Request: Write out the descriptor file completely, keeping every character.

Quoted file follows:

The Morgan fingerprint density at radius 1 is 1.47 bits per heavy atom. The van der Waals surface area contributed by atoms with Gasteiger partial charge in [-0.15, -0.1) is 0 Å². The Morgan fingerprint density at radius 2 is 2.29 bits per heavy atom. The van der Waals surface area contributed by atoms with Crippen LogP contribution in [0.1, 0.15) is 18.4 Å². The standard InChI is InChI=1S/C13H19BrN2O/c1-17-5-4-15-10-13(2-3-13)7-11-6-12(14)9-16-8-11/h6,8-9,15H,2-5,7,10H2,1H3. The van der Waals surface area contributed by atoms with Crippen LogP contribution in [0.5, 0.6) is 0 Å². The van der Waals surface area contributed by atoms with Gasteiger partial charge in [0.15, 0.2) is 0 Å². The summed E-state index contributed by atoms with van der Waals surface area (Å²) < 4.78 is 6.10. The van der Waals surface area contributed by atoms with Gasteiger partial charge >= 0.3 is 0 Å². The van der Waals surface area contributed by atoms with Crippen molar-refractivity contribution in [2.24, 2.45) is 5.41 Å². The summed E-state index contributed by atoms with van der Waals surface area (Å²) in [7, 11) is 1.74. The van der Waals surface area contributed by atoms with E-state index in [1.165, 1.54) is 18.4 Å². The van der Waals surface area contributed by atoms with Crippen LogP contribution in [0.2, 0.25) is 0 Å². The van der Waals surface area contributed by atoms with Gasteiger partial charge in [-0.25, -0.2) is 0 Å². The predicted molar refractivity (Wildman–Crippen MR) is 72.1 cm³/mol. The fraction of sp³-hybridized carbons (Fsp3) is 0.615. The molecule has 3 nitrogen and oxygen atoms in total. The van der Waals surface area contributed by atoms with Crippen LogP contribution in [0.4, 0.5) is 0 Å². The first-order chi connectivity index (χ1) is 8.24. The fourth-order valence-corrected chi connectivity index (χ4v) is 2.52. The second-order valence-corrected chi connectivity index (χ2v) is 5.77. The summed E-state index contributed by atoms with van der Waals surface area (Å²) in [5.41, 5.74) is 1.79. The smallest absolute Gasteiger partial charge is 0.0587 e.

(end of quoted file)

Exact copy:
The Morgan fingerprint density at radius 1 is 1.47 bits per heavy atom. The van der Waals surface area contributed by atoms with Gasteiger partial charge in [-0.15, -0.1) is 0 Å². The Morgan fingerprint density at radius 2 is 2.29 bits per heavy atom. The van der Waals surface area contributed by atoms with Crippen LogP contribution in [0.1, 0.15) is 18.4 Å². The standard InChI is InChI=1S/C13H19BrN2O/c1-17-5-4-15-10-13(2-3-13)7-11-6-12(14)9-16-8-11/h6,8-9,15H,2-5,7,10H2,1H3. The van der Waals surface area contributed by atoms with Crippen LogP contribution in [0.5, 0.6) is 0 Å². The van der Waals surface area contributed by atoms with Gasteiger partial charge in [0.15, 0.2) is 0 Å². The summed E-state index contributed by atoms with van der Waals surface area (Å²) < 4.78 is 6.10. The van der Waals surface area contributed by atoms with Gasteiger partial charge >= 0.3 is 0 Å². The van der Waals surface area contributed by atoms with Crippen molar-refractivity contribution in [2.24, 2.45) is 5.41 Å². The summed E-state index contributed by atoms with van der Waals surface area (Å²) in [7, 11) is 1.74. The van der Waals surface area contributed by atoms with E-state index in [1.165, 1.54) is 18.4 Å². The van der Waals surface area contributed by atoms with Crippen LogP contribution in [0.2, 0.25) is 0 Å². The van der Waals surface area contributed by atoms with Gasteiger partial charge in [-0.25, -0.2) is 0 Å². The predicted molar refractivity (Wildman–Crippen MR) is 72.1 cm³/mol. The fraction of sp³-hybridized carbons (Fsp3) is 0.615. The molecule has 3 nitrogen and oxygen atoms in total. The van der Waals surface area contributed by atoms with Crippen LogP contribution in [0.4, 0.5) is 0 Å². The first-order chi connectivity index (χ1) is 8.24. The fourth-order valence-corrected chi connectivity index (χ4v) is 2.52. The second-order valence-corrected chi connectivity index (χ2v) is 5.77. The summed E-state index contributed by atoms with van der Waals surface area (Å²) in [5.41, 5.74) is 1.79. The smallest absolute Gasteiger partial charge is 0.0587 e.